Last week soccer got canceled again, this time for lightning storms. My middle boy handled this one better, but the oldest got throwing his soccer gear around, acting mad. When his mom sent him to his room for that, he started with a very rare screaming fit, that continued until I came home.

I had him cool down so he wasn’t throwing a fit, then sat with him to comfort him. In my enlightened fatherly sense, trying to explain the idea of making the best of a bad situation, I shared the time-honored saying with my progeny:

“Son, if life gives you lemons, make lemonade.”

He cried a minute more while pondering this. Then he answered in a wailing voice, “What good does lemonade do if I’m in my soccer gear ALL DAY and we don’t get to play!” (referring of course to the first weather-canceled game).

Man. These pearls of wisdom are trickier to dispense than it seems.

The First of Many!

My oldest son Nathan has a mid-summer birthday, so he hits the cut-off for his soccer league just right. Last year he was the youngest and smallest on his team (made for the NBA, we are not). That didn’t deter him, as he ran hard and mixed it up with any of the kids out there. Unfortunately, he didn’t manage to score a goal last year, although he came close a few times.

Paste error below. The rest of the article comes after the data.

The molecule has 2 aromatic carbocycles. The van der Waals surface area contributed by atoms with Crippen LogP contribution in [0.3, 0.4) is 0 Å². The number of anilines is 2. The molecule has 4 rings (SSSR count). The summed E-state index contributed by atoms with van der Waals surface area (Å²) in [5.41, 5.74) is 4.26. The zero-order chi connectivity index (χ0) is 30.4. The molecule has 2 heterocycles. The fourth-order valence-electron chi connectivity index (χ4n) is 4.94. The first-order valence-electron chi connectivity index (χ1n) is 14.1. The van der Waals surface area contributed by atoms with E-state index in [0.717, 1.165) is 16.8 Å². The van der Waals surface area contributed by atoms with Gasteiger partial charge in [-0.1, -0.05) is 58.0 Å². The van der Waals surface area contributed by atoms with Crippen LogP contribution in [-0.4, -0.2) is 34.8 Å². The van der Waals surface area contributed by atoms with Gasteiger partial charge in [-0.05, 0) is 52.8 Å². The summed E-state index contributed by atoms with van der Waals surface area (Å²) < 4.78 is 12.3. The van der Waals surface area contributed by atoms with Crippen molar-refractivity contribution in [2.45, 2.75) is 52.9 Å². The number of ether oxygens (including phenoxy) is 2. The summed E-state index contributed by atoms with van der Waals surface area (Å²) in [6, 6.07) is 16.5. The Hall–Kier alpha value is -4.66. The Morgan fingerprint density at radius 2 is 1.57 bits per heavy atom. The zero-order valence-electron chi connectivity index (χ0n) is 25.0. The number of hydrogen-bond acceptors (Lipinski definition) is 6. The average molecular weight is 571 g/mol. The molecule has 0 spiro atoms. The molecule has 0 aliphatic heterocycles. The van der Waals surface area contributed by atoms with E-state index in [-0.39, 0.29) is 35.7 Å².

He was a little bummed, as my middle boy Matt was a scoring machine on his team (TWO separate hat-tricks, thank you very much). Of course, Matt was on the U-6 (under six) while Nate is on the U-8 team. The difference is two more players and a little more skill. With the youngest kids, the ball is usually stuck in a group of kids falling all over each other. Pretty cute, but if a kid like Matt has the sense to pop the ball outside and go up the field with it, he can get goals easy.

Nate was a very good defender though, and he realized that with a little encouragement from us. He knew he stopped a lot of goals, but he still wanted to score. Who can blame him?

This year I anticipated would be different. He would have a year to grow and be in the middle of the group. Except…they changed the cut-off date for teams and birthdays. So he is the youngest and smallest on his team! However, he is one of the more knowledgeable kids as far as soccer goes, and continues to hustle and show no fear in getting in there after the ball.